I am currently involved in mediation and my spouse has not shared all the requested documents according to the generous deadline my attorney gave him. (I on the other hand, gave everything that was asked for.) What options do I have to compel him to fully disclose? He has been emotionally abusive and he’s historically stalled at every step of the way (during interim separation agreement, property division agreement, and now preparations for the ED.) I thought mediation would be a non-confrontational way to work toward closure, but now regret that I didn’t simply litigate so that I could distance myself, and reduce his narcissistic manipulations. (These are too numerous to present, and I want to keep the focus of my message on action that can be taken, rather than the drama.) BTW, he has removed funds from our joint accounts, filed for disability (telling me that he will not have to pay alimony now), and run up joint credit card bills which were paid w/joint funds up until a several months ago when the joint card was dissolved. When I discussed my desire to switch from mediation to litigation, my attorney advised against it, saying that it was likely that the court would require I mediate first. So, my questions are: 1. What options do I have to motivate my spouse to fully disclose in a timely manner? 2. What are the benefits and costs from dropping mediation and pursuing litigation, other than losing the entire amount of money I’ve already paid? Thank you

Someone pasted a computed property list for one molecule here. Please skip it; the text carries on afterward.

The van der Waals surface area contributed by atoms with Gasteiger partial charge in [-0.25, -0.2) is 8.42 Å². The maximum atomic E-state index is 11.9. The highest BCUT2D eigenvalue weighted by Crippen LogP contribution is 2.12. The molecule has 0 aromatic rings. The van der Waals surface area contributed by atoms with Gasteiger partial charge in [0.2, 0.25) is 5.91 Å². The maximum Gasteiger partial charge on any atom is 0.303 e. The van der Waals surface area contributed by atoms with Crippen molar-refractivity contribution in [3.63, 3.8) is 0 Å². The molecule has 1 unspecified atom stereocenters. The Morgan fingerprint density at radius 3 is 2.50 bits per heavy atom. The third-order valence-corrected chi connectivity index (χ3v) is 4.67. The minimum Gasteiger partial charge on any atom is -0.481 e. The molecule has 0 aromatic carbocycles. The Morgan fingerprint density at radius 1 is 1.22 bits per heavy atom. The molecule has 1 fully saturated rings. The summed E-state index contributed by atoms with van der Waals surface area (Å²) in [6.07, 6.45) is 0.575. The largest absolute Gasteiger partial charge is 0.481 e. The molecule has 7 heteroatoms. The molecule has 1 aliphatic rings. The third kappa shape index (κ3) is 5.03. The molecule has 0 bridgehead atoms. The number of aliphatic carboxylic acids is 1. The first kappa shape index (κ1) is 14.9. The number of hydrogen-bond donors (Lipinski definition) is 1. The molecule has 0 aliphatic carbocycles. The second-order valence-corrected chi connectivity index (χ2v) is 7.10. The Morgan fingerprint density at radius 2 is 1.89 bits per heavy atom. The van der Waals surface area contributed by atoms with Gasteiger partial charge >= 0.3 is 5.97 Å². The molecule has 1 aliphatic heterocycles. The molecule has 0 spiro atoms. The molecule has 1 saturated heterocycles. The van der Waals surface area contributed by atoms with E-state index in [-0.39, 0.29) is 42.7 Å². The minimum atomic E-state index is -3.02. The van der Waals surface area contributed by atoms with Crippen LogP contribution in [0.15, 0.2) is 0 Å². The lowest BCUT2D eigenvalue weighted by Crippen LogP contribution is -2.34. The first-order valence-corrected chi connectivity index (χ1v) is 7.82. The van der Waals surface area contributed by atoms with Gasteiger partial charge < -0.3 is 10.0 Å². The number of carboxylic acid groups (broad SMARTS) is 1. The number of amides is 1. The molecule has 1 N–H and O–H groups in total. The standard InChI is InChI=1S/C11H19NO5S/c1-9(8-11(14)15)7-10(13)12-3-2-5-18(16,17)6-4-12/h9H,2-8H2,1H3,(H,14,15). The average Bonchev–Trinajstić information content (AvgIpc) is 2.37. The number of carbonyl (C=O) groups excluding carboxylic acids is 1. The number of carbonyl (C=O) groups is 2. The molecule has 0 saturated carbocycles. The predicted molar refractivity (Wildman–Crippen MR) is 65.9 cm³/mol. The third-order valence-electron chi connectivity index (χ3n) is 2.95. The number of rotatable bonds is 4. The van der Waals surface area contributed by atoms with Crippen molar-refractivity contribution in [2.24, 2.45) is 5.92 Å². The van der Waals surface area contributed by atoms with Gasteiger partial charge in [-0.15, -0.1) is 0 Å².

Since you are not involved in a court case right now, there is no way to force your husband to produce all the documents that you have requested. However, sometimes threatening litigation and going to court if the documents are not produced can be helpful in getting the other party to produce them.
The benefits to switching your case to litigation and going to court are that you would have the power of the court to compel discovery and sanctions for the party not producing the documents. Your attorney’s fees will likely increase for a court case and there are filing fees to pay when filing a new litigation case. It is possible that you may be required to complete mediation anyway, even with a case in court.